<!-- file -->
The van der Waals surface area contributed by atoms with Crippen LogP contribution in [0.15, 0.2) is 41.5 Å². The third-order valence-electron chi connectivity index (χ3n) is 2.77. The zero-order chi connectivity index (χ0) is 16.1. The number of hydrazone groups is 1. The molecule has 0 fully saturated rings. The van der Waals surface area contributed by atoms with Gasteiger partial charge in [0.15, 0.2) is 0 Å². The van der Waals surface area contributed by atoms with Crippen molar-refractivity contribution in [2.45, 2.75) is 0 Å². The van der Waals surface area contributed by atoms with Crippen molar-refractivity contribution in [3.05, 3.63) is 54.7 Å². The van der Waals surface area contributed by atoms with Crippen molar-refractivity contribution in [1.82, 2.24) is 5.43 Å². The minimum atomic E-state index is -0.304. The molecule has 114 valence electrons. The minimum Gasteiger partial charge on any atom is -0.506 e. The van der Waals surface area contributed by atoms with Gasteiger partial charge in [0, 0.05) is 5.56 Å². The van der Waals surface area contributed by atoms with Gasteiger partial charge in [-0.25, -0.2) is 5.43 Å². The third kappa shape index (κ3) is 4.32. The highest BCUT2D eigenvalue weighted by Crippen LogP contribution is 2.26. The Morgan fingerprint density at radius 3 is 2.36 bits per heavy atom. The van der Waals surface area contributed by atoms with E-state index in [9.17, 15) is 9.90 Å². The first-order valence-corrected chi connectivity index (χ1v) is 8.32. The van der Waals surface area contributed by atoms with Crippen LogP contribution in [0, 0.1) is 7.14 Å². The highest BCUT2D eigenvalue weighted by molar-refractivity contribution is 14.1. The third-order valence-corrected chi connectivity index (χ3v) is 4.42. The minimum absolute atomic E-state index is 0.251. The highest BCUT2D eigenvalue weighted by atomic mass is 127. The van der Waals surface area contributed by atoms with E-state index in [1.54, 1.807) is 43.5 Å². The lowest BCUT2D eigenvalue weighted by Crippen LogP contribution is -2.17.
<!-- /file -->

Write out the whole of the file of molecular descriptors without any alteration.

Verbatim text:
The van der Waals surface area contributed by atoms with Crippen LogP contribution in [0.15, 0.2) is 41.5 Å². The third-order valence-electron chi connectivity index (χ3n) is 2.77. The zero-order chi connectivity index (χ0) is 16.1. The number of hydrazone groups is 1. The molecule has 0 fully saturated rings. The van der Waals surface area contributed by atoms with Gasteiger partial charge in [0.15, 0.2) is 0 Å². The van der Waals surface area contributed by atoms with Crippen molar-refractivity contribution in [2.45, 2.75) is 0 Å². The van der Waals surface area contributed by atoms with Crippen molar-refractivity contribution in [3.05, 3.63) is 54.7 Å². The van der Waals surface area contributed by atoms with Crippen molar-refractivity contribution in [1.82, 2.24) is 5.43 Å². The minimum atomic E-state index is -0.304. The molecule has 114 valence electrons. The minimum Gasteiger partial charge on any atom is -0.506 e. The van der Waals surface area contributed by atoms with Gasteiger partial charge in [0, 0.05) is 5.56 Å². The van der Waals surface area contributed by atoms with Gasteiger partial charge in [-0.25, -0.2) is 5.43 Å². The third kappa shape index (κ3) is 4.32. The highest BCUT2D eigenvalue weighted by Crippen LogP contribution is 2.26. The Morgan fingerprint density at radius 3 is 2.36 bits per heavy atom. The van der Waals surface area contributed by atoms with E-state index in [9.17, 15) is 9.90 Å². The first-order valence-corrected chi connectivity index (χ1v) is 8.32. The van der Waals surface area contributed by atoms with Crippen LogP contribution in [0, 0.1) is 7.14 Å². The highest BCUT2D eigenvalue weighted by molar-refractivity contribution is 14.1. The third-order valence-corrected chi connectivity index (χ3v) is 4.42. The minimum absolute atomic E-state index is 0.251. The highest BCUT2D eigenvalue weighted by atomic mass is 127. The van der Waals surface area contributed by atoms with E-state index in [1.54, 1.807) is 43.5 Å². The lowest BCUT2D eigenvalue weighted by Crippen LogP contribution is -2.17.